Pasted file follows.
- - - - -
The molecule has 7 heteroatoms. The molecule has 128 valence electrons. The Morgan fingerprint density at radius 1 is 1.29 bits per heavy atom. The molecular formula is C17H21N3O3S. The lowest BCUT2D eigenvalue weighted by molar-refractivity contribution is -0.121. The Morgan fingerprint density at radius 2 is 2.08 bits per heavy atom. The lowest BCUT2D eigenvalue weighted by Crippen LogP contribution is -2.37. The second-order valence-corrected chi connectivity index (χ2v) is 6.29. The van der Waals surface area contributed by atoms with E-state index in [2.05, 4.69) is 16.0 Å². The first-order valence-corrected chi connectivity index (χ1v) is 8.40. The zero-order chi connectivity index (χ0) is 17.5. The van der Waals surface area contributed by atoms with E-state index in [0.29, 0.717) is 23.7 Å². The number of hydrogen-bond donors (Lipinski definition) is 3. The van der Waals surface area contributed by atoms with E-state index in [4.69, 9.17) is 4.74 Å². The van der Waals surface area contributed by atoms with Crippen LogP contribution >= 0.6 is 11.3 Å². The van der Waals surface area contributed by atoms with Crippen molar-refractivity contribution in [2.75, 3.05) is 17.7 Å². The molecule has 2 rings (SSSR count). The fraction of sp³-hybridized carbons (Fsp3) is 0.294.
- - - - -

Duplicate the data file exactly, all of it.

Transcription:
The molecule has 7 heteroatoms. The molecule has 128 valence electrons. The Morgan fingerprint density at radius 1 is 1.29 bits per heavy atom. The molecular formula is C17H21N3O3S. The lowest BCUT2D eigenvalue weighted by molar-refractivity contribution is -0.121. The Morgan fingerprint density at radius 2 is 2.08 bits per heavy atom. The lowest BCUT2D eigenvalue weighted by Crippen LogP contribution is -2.37. The second-order valence-corrected chi connectivity index (χ2v) is 6.29. The van der Waals surface area contributed by atoms with E-state index in [2.05, 4.69) is 16.0 Å². The first-order valence-corrected chi connectivity index (χ1v) is 8.40. The zero-order chi connectivity index (χ0) is 17.5. The van der Waals surface area contributed by atoms with E-state index in [0.29, 0.717) is 23.7 Å². The number of hydrogen-bond donors (Lipinski definition) is 3. The van der Waals surface area contributed by atoms with E-state index in [4.69, 9.17) is 4.74 Å². The van der Waals surface area contributed by atoms with Crippen LogP contribution >= 0.6 is 11.3 Å². The van der Waals surface area contributed by atoms with Crippen molar-refractivity contribution in [2.75, 3.05) is 17.7 Å². The molecule has 2 rings (SSSR count). The fraction of sp³-hybridized carbons (Fsp3) is 0.294.